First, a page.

Photography Composition in Minor Thirds and Other Ramblings.


8 ways to improve image compositions.


Quick review on the basics of composition.
Addressing the problems with image composition on a personal level.
8 ways to overcome the problem.

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How does one go about composing images? Where does one begin to bring about a certain, ideally aesthetically appealing, end to an image? Boy do I have an answer for you! Okay fine, I don’t. But let’s explore this.

If you google “how to compose an image” or something along those lines, you’d come across an ocean of articles about how to go about it. Some would talk about the rule of thirds, others believe more in the golden ratio, and then there are some of those from the discipline of architecture who would contest a better way to compose something. For those of you who would like to read more into that here is a pretty good book on photographic composition by Rissler. All those methods of composing have their merits, but I will avoid going into those like avoiding a plague altogether.

I am hoping at this point you have been through the struggles and actually know what all those above mentioned methods mean. If you don’t, well still might as well read because you will eventually come to this point.

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The Point

I wish someone had told me this years ago, like when I was still 19 and trying to find my way through the whole “Oh my god! the balance harmony is totally off, the symmetry is just…uggh……” you know, a teen-photographer-life-crisis? yeah that.

Well in any case, I have come to the conclusion that composition is something innate (hold your judgement horses) . Something that goes more than lining objects to some imaginary line on the screen. It goes deeper into what you see. Of course, we all see, in one way or another. But what I mean is visual influences that we have in our life and our perspective on story; Our Style.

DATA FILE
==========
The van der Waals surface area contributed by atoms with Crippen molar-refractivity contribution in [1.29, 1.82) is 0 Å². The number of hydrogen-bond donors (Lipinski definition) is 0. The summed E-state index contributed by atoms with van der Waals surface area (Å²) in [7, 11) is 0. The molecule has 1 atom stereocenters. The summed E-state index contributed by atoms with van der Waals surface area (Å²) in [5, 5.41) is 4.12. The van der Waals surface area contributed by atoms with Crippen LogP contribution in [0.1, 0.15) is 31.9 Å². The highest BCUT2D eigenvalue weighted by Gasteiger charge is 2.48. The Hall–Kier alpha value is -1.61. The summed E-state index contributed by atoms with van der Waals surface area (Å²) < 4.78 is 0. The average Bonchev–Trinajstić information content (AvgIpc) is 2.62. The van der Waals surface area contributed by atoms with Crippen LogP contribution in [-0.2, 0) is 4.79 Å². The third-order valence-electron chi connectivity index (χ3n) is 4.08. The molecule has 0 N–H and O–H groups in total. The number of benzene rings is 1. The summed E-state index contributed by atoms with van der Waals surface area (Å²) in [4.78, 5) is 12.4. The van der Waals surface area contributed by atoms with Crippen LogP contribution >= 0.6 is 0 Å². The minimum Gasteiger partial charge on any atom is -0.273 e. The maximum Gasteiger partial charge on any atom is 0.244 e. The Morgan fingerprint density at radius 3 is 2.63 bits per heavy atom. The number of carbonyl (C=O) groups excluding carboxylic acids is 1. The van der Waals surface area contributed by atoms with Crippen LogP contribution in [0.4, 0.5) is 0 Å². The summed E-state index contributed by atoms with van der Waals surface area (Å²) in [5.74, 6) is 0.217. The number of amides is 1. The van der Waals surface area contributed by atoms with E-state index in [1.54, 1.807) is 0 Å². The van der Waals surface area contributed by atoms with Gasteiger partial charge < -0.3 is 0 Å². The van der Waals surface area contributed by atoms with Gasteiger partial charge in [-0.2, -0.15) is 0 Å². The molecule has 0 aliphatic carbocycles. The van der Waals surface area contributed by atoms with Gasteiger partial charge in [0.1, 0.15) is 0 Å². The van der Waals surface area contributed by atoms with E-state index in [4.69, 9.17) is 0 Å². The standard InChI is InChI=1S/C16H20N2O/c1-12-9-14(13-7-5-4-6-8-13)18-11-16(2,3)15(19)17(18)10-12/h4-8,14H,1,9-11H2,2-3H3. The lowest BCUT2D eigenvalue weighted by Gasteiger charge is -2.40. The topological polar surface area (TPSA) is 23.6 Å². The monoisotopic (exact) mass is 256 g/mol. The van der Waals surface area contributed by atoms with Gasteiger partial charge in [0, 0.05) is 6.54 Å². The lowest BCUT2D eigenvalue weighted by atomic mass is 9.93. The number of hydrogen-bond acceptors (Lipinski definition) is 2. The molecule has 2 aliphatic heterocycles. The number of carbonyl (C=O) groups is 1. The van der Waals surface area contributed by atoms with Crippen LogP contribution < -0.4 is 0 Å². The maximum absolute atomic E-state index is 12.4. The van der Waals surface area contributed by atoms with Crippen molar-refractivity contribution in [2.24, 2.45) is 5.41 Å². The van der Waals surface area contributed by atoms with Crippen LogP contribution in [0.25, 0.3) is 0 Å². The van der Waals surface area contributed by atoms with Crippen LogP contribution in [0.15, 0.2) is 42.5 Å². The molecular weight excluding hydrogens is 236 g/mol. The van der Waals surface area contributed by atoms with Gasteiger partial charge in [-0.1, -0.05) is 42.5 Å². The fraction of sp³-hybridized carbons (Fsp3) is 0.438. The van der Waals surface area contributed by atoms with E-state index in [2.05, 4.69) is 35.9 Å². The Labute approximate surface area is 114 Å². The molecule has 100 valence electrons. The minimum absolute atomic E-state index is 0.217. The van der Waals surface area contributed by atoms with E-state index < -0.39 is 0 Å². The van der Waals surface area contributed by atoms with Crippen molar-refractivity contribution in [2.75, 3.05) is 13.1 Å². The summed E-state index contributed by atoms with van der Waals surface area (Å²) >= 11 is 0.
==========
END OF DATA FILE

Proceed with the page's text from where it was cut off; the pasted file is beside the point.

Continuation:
You develop your senses to behave a certain way by practising. You know of the concept GIGO? Garbage in Garbage out? Well it means what it means. If you practice bad habits, nothing good is going to come out of it. I remember reading Haruki Murakami once where he states “ “If you only read the books that everyone else is reading, you can only think what everyone else is thinking.” It’s from his Norwegian Woods I think.

To make it more comprehensive, the more you feed your soul with good visual material, be it images, videos, design, places, architecture, the better you will eventually develop a taste for. Or atleast would find “your definition of good”. It’s something you need to have to know it kind of deals.

Over years, I have spent a good amount of time just looking at photos by some of the greats like Avedon, lindbergh, Roversi, Ritts, etc. etc. If you want to learn, learn to listen and see. That’s what has worked for me. Have I become some sort of great photographer? Heck no, I am still lousy. Just not as lousy as yesterday.

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Buy it if you will

Here’s what I would advise the 10 years younger me or the today’s you assuming you feel like I did or do.

1. Buy all the Peter Lindbergh books (or your favourite photographer and plan to beg, borrow, steal or starve for months because those books aren’t cheap).

2. Spend atleast 30 minutes everyday going through the photos in those books instead of eating because let’s face it you will be pretty broke by now.

3. Spend atleast 30 minutes everyday revisiting what you saw the day before in the books because you like punishing yourself because killing the weak will only give birth to strong.

4. Stop watching stupid shit on t.v. What you watch is what you make.

5. Look through the viewfinder, breathe, press that shutter. Now do it 100,000 times more in different settings. More you practice more you learn about yourself, eventually learn who you are as a photographer.

6. Let you reflexes take control and do not force anything. You will find your way.

7. Take your photos onto a big TV screen and see how they look from far.

8. Find a friend who is a composition nazi because nothing like having your heart ripped out by your best buddy when they tell you honest opinions about your images.

Concluding remarks

There are as many ways as there are people to get around plateaus. But the only constant is to keep trying. All these methods sound well and good on paper but it's tough as nails to apply them in real life. But so is the case with everything else in life. With every shutter release and image that you make, you are sub-consiously learning, so don't stop clicking. Find your real.